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The following is an audio interview, and a transcription, with Margaret Murray, author of Forging Justice: A Restorative Justice Mystery, published in September 2013 and available now in the IIRP Book Store.

Download the interview.


 

Joshua Wachtel: Welcome, I have Margaret Murray on the line. She’s the author of a new book, Forging Justice: A Restorative Justice Mystery. She’s also the librarian at the IIRP, and a 2013 graduate of the IIRP Graduate School. Welcome, Margaret.

Margaret Murray - Forging Justice

Margaret Murray: Thank you, Josh. I’m really happy to be here.

JW: Well, I’m looking forward to talking to you about your new book, which is just out. Can you tell us a little bit about it?

MM:  Yes, it’s what I’m hoping is the world’s first restorative mystery. It’s basically a story about a police detective in Bethlehem, Pennsylvania, who’s beginning to think she just wasted the last twelve years of her life because she keeps arresting the same people for larger and larger crimes. In the process of solving a crime she comes across a high school vice principal who uses restorative practices. She doesn’t think he really knows much of anything, but she decides she’ll put up with him just long enough to get him to help her do what she needs to do to solve the case. In the process, she finds out that in fact he does know a few things that could be helpful to her both professionally and personally.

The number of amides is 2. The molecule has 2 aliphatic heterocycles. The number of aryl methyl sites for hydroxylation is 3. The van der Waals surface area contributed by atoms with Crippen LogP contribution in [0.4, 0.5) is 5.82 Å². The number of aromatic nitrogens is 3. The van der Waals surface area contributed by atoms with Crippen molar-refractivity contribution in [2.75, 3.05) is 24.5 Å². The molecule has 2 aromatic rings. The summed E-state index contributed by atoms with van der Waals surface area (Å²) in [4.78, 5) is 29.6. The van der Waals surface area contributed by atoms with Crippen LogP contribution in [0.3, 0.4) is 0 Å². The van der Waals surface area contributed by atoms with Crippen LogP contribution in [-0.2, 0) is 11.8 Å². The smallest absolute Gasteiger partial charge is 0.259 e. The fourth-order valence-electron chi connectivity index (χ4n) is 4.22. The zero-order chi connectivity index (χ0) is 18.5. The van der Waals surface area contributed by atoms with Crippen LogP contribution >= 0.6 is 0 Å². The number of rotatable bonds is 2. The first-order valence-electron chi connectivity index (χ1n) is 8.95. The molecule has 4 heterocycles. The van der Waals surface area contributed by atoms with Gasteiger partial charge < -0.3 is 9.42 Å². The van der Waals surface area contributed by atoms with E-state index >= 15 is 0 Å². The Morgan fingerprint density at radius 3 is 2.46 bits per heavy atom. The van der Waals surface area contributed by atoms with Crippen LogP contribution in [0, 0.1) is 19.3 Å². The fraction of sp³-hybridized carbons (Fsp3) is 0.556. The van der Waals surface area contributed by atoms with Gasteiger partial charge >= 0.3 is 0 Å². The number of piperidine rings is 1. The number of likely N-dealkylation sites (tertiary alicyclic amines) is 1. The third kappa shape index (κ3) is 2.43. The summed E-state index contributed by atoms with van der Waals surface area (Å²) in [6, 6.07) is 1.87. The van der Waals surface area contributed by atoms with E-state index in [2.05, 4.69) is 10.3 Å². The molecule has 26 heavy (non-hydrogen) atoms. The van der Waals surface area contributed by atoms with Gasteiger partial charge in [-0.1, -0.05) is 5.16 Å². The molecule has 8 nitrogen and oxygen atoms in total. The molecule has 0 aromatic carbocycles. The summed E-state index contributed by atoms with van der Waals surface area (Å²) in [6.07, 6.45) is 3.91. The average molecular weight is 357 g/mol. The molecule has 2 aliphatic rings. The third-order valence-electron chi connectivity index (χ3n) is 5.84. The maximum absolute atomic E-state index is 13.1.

JW: What inspired you to write this type of book?

MM: It was a combination of two things, I suppose. One, I’ve always loved mysteries and wanted to write a series, actually, and have them published. But then the practical part of that was the feedback I was getting from agents and editors after I submitted my first couple of manuscripts. They said that the writing was fine, but that I needed some new concept. The things I was writing previously were a lot like other things that were out there, traditional mysteries, something called the “cozy domestic,” where the crime is never too gruesome and it’s all contained within an academic setting. Based on that feedback I started to think about where was I going to get this new concept, what could that new concept possibly be?